Monday, January 12, 2015

To Free the Herbert C. Jackson

So the main attraction of the day was the efforts to free the Herbert C. Jackson.  She was at the head of the group and had to be freed first so that the rest of the ships could get moving.
 Like I said a couple of posts ago, it's amazing how quickly the St. Clair River froze over.  It doesn't seem like it was this bad last year and I don't think it was quite as cold this year.  The Bristol Bay trying to break the ice along the side of the Jackson.
 The Griffon coming along her side to get some of the ice out of that way.
 A shot of her stern.
 Unfortunately, the spot I had to stop at wasn't the greatest.
 There were a bunch of cars lined along the road, so I decided to stop there.  It gave me the opportunity to get some better pictures of her.
 I would have liked this shot more if it weren't for the ugly root in front of the picture.
 A shot of her bow.  As I was taking this shot, I noticed either a Sheriff's Car or Police Car shooing people away, so I got in my car to look for another spot.
 Then I noticed a side street which didn't have any No Parking signs, so I stopped there to get some pictures there.  So a shot of her pilothouse.
 The beam shot.
 A shot of her stack as she tried to get out.
 After a while, the Jackson was freed and she started to move down the River.  So I stopped at a spot where I normally take pictures.
 Another angle of her.  she was moving along fairly nicely and she got stuck again.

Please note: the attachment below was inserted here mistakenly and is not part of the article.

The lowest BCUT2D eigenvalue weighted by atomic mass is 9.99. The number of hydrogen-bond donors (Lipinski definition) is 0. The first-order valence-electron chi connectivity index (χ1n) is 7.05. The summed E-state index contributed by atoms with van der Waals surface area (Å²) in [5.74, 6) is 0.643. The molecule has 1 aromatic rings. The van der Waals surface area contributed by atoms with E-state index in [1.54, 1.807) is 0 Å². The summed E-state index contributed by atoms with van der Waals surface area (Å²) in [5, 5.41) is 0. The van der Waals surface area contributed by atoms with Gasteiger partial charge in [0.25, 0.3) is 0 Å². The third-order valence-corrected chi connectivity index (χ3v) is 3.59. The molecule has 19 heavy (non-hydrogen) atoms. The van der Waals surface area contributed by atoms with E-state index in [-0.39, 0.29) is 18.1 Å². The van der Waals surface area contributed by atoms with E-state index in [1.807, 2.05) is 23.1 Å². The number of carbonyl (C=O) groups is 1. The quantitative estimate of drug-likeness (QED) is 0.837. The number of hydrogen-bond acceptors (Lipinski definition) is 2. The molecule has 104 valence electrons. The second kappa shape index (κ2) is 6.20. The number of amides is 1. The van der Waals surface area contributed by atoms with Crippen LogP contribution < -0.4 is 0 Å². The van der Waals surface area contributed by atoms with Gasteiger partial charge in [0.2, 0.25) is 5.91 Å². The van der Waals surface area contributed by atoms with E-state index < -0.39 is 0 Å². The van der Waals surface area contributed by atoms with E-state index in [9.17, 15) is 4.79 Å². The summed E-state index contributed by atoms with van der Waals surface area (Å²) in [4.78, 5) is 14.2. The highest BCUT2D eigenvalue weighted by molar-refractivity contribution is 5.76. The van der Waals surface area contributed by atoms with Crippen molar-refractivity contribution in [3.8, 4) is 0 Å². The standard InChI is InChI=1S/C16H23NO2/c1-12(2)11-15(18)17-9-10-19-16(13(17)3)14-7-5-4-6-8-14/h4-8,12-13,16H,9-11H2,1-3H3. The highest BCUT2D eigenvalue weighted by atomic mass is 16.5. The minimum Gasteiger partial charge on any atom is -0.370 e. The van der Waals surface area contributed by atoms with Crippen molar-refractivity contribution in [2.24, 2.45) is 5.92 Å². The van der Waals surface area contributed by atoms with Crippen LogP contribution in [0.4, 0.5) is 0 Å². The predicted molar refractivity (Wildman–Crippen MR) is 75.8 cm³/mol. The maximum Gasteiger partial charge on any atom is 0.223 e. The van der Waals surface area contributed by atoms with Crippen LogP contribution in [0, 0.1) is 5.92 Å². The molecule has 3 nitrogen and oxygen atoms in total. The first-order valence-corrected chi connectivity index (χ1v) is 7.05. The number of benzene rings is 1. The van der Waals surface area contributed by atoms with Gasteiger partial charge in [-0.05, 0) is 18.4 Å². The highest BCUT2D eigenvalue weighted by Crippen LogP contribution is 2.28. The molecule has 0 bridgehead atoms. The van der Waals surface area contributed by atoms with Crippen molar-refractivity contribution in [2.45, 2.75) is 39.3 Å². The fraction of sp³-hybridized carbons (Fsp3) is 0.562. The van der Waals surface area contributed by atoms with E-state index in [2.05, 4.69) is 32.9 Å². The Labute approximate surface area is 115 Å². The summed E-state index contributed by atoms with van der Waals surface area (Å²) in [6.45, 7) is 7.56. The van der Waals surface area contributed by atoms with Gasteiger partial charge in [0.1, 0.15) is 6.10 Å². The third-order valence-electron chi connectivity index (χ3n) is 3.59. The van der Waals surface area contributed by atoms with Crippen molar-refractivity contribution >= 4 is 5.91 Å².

She stayed here for a bit before the cutters arrived.
 Just a shot to show how desolate it looked.

 A shot of her bow.  I kind of like the milk mustache look.
 And then the Bristol Bay came along her side to try to free her.
 A shot of the Jackson and Bristol Bay.
 And she approaches her pilot house.
 And then started to move along her other side to get her wedged free from the ice.
 And she moves along the Jackson's port side.
 More of a nudge.
 But it didn't work.
 So the Griffon came back to help.  She was going to clear the ice in front of the Jackson's bow.
 The Bristol Bay still trying to get the ice along the port side.  If you were listening at this point, you could tell they were getting frustrated.  One of the cutters said, "If you move a boat length, you should be free" to which the Jackson replied, "That's been the story all day".
 A shot of the three vessels.
 The Griffon a little closer.
 At this point, the Bristol Bay was going to pull up alongside the Griffon and they would make a double track so that the Jackson could turn.
 The Griffon valiantly sailing along.
 As it was getting darker, I thought that they maybe they were about to call it off.
 But they kept trying.
 Fortunately, that gave me the opportunity to get some night shots.
 The sunsetting.
 I kind of liked the reflections on the water.
 The blur in the front was the Griffon moving away.
At this point, I figured I would get going.  Sometime between the time I left here and when I got home, the Jackson was freed and she was moving easily through Lake St. Clair.  She arrived at the Rouge River last night and as of this post, she was safely in her layup spot for the winter.

I will have to admit, it was really cool to watch the two Coast Guards in action.  It was amazing to see and listen to their teamwork.  I can't imagine what it would be like to be stuck in this situation.

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